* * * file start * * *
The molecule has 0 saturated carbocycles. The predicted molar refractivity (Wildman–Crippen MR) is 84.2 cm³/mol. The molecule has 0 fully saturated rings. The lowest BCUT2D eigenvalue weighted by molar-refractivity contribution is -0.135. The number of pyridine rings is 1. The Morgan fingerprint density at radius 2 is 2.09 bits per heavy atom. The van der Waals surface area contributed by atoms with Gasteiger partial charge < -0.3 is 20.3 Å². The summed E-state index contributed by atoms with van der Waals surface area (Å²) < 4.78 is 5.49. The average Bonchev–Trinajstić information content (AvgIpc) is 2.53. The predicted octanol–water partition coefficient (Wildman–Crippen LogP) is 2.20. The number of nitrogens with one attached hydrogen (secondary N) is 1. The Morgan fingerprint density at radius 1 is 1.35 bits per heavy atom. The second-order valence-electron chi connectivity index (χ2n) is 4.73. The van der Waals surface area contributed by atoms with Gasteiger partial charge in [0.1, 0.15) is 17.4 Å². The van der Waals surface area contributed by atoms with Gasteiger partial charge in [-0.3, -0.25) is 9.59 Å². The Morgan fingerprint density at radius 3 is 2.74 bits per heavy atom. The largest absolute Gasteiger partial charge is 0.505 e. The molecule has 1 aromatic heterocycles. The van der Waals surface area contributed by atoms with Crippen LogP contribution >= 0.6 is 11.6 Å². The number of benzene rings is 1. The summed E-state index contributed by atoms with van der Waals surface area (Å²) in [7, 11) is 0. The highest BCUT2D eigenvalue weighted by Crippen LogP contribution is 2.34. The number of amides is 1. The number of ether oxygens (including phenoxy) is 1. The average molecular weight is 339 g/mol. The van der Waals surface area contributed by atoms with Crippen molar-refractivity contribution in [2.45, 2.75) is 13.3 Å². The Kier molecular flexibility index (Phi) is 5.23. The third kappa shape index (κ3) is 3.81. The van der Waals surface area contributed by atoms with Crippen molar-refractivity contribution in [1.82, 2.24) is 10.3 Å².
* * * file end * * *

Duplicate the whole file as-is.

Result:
The molecule has 0 saturated carbocycles. The predicted molar refractivity (Wildman–Crippen MR) is 84.2 cm³/mol. The molecule has 0 fully saturated rings. The lowest BCUT2D eigenvalue weighted by molar-refractivity contribution is -0.135. The number of pyridine rings is 1. The Morgan fingerprint density at radius 2 is 2.09 bits per heavy atom. The van der Waals surface area contributed by atoms with Gasteiger partial charge < -0.3 is 20.3 Å². The summed E-state index contributed by atoms with van der Waals surface area (Å²) < 4.78 is 5.49. The average Bonchev–Trinajstić information content (AvgIpc) is 2.53. The predicted octanol–water partition coefficient (Wildman–Crippen LogP) is 2.20. The number of nitrogens with one attached hydrogen (secondary N) is 1. The Morgan fingerprint density at radius 1 is 1.35 bits per heavy atom. The second-order valence-electron chi connectivity index (χ2n) is 4.73. The van der Waals surface area contributed by atoms with Gasteiger partial charge in [0.1, 0.15) is 17.4 Å². The van der Waals surface area contributed by atoms with Gasteiger partial charge in [-0.3, -0.25) is 9.59 Å². The Morgan fingerprint density at radius 3 is 2.74 bits per heavy atom. The largest absolute Gasteiger partial charge is 0.505 e. The molecule has 1 aromatic heterocycles. The van der Waals surface area contributed by atoms with Crippen LogP contribution >= 0.6 is 11.6 Å². The number of benzene rings is 1. The summed E-state index contributed by atoms with van der Waals surface area (Å²) in [7, 11) is 0. The highest BCUT2D eigenvalue weighted by Crippen LogP contribution is 2.34. The number of amides is 1. The number of ether oxygens (including phenoxy) is 1. The average molecular weight is 339 g/mol. The van der Waals surface area contributed by atoms with Crippen molar-refractivity contribution in [2.45, 2.75) is 13.3 Å². The Kier molecular flexibility index (Phi) is 5.23. The third kappa shape index (κ3) is 3.81. The van der Waals surface area contributed by atoms with Crippen molar-refractivity contribution in [1.82, 2.24) is 10.3 Å².